Welcome to the fourth installment of the Fad Diet Diaries: a series of experiments, where I willingly put myself through diets that range from challenging to questionable to downright abhorred by the medical community and then record my experience so that other people can learn from my mistakes. Both my doctor and my metabolism are thrilled.
While in the past I’ve tested out crash cleanses, obscure 90s fad diets, and completely arbitrary food challenges, set by people at GQ, this round of dieting was a truly unique experience. Why? Because it was kind of healthy.
For the past two weeks I have been living the ketogenic lifestyle, which I’ve been describing to people as Atkins on Crisco. It entails cutting out essentially all carbs and sugars and sustaining yourself on a diet of high-fat foods. If this sounds like a dream to you, it’s because it kind of is. For instance, if you’ve ever found yourself in bed at 10pm on a Thursday night, wishing you had a bowl of sour cream and carnitas in front of you, you’ll want to keep reading.
The purpose of this diet is to put yourself into a metabolic state called ketosis, which is a natural process that your body initiates when carb intake is low. Essentially, instead of burning carbs for energy, your body is burning fats. You are quite literally eating fats to burn and lose weight, and it sounds fake until you suddenly fit into a pair of pants you haven’t been able to wear since junior year of college.
This website will explain the scientific side of this better than I will ever be able to and serves as a really great introduction for people who are looking to dive into a keto lifestyle.
While keto is more of a lifestyle than a fad diet, I’ve decided it falls into the realm of this series, because people won’t stop talking about it. Originally promoted as a way to help regulate epilepsy and diabetes, keto is receiving a seal of approval from fitness fanatics, professional athletes, and people who just really like high-maintenance diets. On the other end of the spectrum, you have your usual skeptics and assorted doctors who really wish that people would stop creating fad diets so that their patients will stop coming in quoting Dr. Oz. This sounded like an argument that I wanted to drop myself directly into the middle of.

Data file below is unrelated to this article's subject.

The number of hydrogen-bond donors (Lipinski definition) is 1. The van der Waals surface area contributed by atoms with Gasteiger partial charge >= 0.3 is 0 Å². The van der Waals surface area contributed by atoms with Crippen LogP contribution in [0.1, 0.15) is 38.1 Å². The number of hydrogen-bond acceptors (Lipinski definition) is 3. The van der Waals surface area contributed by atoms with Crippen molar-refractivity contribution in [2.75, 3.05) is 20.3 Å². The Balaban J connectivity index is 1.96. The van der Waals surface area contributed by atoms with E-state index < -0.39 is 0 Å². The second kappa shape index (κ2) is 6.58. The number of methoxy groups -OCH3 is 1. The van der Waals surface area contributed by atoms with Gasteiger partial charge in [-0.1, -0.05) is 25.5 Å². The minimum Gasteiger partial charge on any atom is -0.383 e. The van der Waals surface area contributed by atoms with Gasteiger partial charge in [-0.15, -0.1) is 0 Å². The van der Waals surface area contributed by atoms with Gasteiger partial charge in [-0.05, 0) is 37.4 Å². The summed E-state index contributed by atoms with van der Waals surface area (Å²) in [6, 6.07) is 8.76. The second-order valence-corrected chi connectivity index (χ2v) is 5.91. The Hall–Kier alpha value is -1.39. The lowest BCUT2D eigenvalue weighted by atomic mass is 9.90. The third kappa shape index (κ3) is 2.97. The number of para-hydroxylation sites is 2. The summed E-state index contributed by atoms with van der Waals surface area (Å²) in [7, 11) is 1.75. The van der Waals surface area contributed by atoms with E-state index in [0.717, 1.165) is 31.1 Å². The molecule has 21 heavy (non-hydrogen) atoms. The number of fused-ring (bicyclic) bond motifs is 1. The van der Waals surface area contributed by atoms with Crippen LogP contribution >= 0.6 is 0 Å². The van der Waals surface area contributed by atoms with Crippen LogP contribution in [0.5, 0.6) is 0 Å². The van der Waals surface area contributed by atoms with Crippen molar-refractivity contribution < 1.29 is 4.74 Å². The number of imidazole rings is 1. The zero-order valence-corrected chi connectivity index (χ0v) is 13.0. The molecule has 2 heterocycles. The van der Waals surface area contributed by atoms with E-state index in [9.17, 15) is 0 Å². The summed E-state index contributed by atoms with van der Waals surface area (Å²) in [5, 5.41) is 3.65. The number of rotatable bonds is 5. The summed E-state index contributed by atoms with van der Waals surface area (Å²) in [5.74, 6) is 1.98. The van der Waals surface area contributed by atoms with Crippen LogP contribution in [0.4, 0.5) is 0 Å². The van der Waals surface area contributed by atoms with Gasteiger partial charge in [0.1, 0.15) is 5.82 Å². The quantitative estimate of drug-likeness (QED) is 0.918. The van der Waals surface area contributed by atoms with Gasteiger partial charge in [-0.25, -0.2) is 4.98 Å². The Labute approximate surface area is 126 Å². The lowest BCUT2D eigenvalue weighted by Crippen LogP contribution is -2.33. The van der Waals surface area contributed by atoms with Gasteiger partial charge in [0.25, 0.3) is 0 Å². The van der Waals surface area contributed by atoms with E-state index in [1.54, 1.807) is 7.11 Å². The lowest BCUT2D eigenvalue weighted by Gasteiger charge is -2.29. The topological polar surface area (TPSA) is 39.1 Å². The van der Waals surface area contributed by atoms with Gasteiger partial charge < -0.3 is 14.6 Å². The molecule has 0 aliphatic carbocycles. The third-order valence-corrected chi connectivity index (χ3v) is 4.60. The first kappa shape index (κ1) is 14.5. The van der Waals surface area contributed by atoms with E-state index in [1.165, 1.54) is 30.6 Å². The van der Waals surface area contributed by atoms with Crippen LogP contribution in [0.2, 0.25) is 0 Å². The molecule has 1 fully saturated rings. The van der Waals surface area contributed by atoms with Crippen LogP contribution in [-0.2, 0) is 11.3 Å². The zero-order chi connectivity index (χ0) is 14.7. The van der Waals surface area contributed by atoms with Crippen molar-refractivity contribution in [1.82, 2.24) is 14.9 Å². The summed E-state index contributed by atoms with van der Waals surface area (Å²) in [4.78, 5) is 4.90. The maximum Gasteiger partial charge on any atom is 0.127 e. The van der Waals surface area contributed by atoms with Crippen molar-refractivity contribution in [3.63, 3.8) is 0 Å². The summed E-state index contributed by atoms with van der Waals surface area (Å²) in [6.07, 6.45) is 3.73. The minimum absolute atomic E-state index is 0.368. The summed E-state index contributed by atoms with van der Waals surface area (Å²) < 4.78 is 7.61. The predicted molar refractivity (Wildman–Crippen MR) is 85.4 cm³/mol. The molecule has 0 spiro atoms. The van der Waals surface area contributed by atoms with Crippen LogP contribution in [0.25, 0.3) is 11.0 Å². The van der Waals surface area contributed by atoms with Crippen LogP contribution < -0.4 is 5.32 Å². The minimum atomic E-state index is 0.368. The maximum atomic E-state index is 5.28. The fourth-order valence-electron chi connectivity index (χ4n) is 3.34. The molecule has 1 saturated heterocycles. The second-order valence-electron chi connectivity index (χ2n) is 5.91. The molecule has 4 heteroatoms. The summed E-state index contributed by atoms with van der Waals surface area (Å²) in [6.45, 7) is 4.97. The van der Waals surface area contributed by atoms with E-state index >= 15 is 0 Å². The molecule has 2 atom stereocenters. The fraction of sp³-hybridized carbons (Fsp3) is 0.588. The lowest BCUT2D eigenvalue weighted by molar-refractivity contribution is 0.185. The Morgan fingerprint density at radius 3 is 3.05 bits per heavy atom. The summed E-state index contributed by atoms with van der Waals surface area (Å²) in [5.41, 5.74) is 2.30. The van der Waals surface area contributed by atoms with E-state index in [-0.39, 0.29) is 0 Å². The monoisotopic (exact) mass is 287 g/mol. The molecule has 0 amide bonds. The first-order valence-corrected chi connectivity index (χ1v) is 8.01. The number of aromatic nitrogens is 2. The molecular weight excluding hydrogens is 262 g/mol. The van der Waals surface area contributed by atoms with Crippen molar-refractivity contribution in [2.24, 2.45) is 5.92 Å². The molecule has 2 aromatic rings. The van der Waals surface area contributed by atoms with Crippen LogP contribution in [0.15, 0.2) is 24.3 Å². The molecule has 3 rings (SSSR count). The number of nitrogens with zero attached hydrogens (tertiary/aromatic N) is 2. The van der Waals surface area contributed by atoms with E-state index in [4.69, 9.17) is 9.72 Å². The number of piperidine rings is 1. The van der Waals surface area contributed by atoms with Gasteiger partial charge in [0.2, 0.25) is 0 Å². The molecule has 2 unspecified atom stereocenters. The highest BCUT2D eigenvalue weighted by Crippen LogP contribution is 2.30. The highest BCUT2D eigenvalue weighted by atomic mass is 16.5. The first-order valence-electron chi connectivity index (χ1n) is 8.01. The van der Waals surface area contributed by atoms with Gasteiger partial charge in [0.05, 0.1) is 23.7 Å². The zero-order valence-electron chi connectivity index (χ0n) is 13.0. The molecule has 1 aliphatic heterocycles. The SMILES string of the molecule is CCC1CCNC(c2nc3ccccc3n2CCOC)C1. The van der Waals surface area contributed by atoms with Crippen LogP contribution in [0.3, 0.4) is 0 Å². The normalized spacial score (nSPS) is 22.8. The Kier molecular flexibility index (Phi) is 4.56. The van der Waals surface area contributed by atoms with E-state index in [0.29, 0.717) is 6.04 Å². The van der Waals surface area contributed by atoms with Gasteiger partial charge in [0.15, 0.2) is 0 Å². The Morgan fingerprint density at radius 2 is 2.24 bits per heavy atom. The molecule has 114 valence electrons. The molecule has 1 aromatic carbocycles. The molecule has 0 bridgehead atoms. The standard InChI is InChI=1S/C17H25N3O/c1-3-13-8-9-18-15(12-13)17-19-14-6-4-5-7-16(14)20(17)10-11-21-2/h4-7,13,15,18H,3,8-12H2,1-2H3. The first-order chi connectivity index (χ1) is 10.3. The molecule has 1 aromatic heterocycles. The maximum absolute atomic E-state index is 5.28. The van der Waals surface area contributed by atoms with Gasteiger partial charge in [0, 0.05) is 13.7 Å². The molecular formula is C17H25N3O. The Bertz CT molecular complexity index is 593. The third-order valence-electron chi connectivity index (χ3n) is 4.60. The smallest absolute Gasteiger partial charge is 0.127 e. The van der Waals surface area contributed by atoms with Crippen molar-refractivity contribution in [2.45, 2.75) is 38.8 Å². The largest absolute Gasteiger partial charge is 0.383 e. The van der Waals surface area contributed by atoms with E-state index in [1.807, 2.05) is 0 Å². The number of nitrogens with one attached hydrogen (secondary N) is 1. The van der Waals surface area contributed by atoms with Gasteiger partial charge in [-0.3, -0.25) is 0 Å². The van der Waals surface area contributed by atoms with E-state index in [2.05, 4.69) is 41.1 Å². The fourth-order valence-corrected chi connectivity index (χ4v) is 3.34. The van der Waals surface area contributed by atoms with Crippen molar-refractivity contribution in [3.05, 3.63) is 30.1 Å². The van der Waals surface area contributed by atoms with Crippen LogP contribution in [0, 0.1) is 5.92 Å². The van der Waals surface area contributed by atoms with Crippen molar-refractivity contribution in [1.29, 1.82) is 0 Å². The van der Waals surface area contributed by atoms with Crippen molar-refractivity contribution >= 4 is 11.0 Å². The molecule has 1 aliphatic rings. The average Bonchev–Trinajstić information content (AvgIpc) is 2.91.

The diet breakout looks something like this: 70% fat, 25% protein, and 5% carbs. You can get your own specific macros calculated on any number of online keto calculators, which make you do inhumane things like try and figure out your body fat percentage. My requirements were 1,531 calories a day, 119g of fat, 95g of protein, and a mere 20g of carbs.
For reference, there are 48g of carbs in one bagel. Half a bagel would max out my entire carb intake for one day and likely destroy any ketosis that I had established. I know most of you likely just checked out, but stay with me here.
And the thing is, the allowed 20g of carbs aren’t fun carbs like bread or apple cider donuts that a girl in your office had shipped fresh from New York on day two of your diet. They’re hidden carbs that live in foods you thought were safe, like arugula and mushrooms. What I began to refer to as “sleeper carbs” were nearly my downfall and the cause of one of the most dread-filled Sunday nights of my entire life. Don’t worry, we’ll get there.
In order to ensure that you’ve reached ketosis, you get to pee on these little strips that tell you if your body is expelling high levels of ketones with a color scale that quite easily allows you to mistake one level for another, and will have you sitting and examining a strip of paper, covered in your own urine, for longer than you’d like to admit it. Accept this as your new normal.
The test strips are a bit controversial in that they don’t work for everyone, and for some, are less of a measure of your level of ketone creation and more of a litmus test for simply whether you’re in ketosis or not. If you’re a die-hard follower and want the truest measurement, the best route is a blood test, for which you can buy a handy gadget and perform at home. My needle-phobic ass will stick to examining my own pee, thanks.
Other things that will become your new normal: consuming 100+ grams of fat a day, drinking butter, having meltdowns at 8:30pm when you realize you’re still 60 grams of fat short of your daily goal, being that asshole at a restaurant who orders deconstructed burgers with every imaginable sauce removed, and in a moment of weakness, spending $30 on the most pretentious ingredients you can find at your nearest New Seasons, so you can splurge on a keto-safe cookie dough concoction that you’re really going to hate yourself for eating.
The hardest part of this diet wasn’t necessarily following it, but getting into the mindset that not only is it okay to be eating fats, but that you have to do it to keep yourself going.
I, like most women, have grown up in a body-shaming, lady-hating, diet-purporting society that has conditioned me to avoid fats like my life depended on it. In fact, we’ve been taught that our lives do actually depend on it, lest we fall victim to such horrors as high blood pressure, bad cholesterol, or, God forbid, being bigger than a size 6.